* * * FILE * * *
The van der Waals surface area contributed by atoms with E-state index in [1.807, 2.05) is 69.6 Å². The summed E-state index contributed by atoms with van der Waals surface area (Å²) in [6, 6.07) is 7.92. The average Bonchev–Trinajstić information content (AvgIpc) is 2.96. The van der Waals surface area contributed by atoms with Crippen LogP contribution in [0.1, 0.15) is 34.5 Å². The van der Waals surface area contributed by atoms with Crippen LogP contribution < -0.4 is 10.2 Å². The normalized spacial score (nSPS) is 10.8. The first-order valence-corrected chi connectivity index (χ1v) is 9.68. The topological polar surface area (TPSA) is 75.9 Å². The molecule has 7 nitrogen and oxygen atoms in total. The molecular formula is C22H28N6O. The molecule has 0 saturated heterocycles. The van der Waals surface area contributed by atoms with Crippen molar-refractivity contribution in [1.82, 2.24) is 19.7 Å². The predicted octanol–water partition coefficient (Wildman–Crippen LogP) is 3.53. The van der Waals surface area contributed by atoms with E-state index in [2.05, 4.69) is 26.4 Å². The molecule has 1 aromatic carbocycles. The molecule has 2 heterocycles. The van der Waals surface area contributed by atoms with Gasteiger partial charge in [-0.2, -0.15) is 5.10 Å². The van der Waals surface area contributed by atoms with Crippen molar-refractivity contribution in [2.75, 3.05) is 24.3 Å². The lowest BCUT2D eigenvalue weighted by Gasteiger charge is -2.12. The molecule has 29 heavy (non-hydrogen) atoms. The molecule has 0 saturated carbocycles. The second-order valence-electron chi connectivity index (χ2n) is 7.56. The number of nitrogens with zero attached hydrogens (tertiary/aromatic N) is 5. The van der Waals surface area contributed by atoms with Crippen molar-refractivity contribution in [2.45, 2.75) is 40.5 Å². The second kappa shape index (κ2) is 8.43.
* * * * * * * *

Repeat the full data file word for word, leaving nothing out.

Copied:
The van der Waals surface area contributed by atoms with E-state index in [1.807, 2.05) is 69.6 Å². The summed E-state index contributed by atoms with van der Waals surface area (Å²) in [6, 6.07) is 7.92. The average Bonchev–Trinajstić information content (AvgIpc) is 2.96. The van der Waals surface area contributed by atoms with Crippen LogP contribution in [0.1, 0.15) is 34.5 Å². The van der Waals surface area contributed by atoms with Crippen LogP contribution < -0.4 is 10.2 Å². The normalized spacial score (nSPS) is 10.8. The first-order valence-corrected chi connectivity index (χ1v) is 9.68. The topological polar surface area (TPSA) is 75.9 Å². The molecule has 7 nitrogen and oxygen atoms in total. The molecular formula is C22H28N6O. The molecule has 0 saturated heterocycles. The van der Waals surface area contributed by atoms with Crippen molar-refractivity contribution in [1.82, 2.24) is 19.7 Å². The predicted octanol–water partition coefficient (Wildman–Crippen LogP) is 3.53. The van der Waals surface area contributed by atoms with E-state index in [2.05, 4.69) is 26.4 Å². The molecule has 1 aromatic carbocycles. The molecule has 2 heterocycles. The van der Waals surface area contributed by atoms with Gasteiger partial charge in [-0.2, -0.15) is 5.10 Å². The van der Waals surface area contributed by atoms with Crippen molar-refractivity contribution in [2.75, 3.05) is 24.3 Å². The lowest BCUT2D eigenvalue weighted by Gasteiger charge is -2.12. The molecule has 29 heavy (non-hydrogen) atoms. The molecule has 0 saturated carbocycles. The second-order valence-electron chi connectivity index (χ2n) is 7.56. The number of nitrogens with zero attached hydrogens (tertiary/aromatic N) is 5. The van der Waals surface area contributed by atoms with Crippen molar-refractivity contribution in [2.45, 2.75) is 40.5 Å². The second kappa shape index (κ2) is 8.43.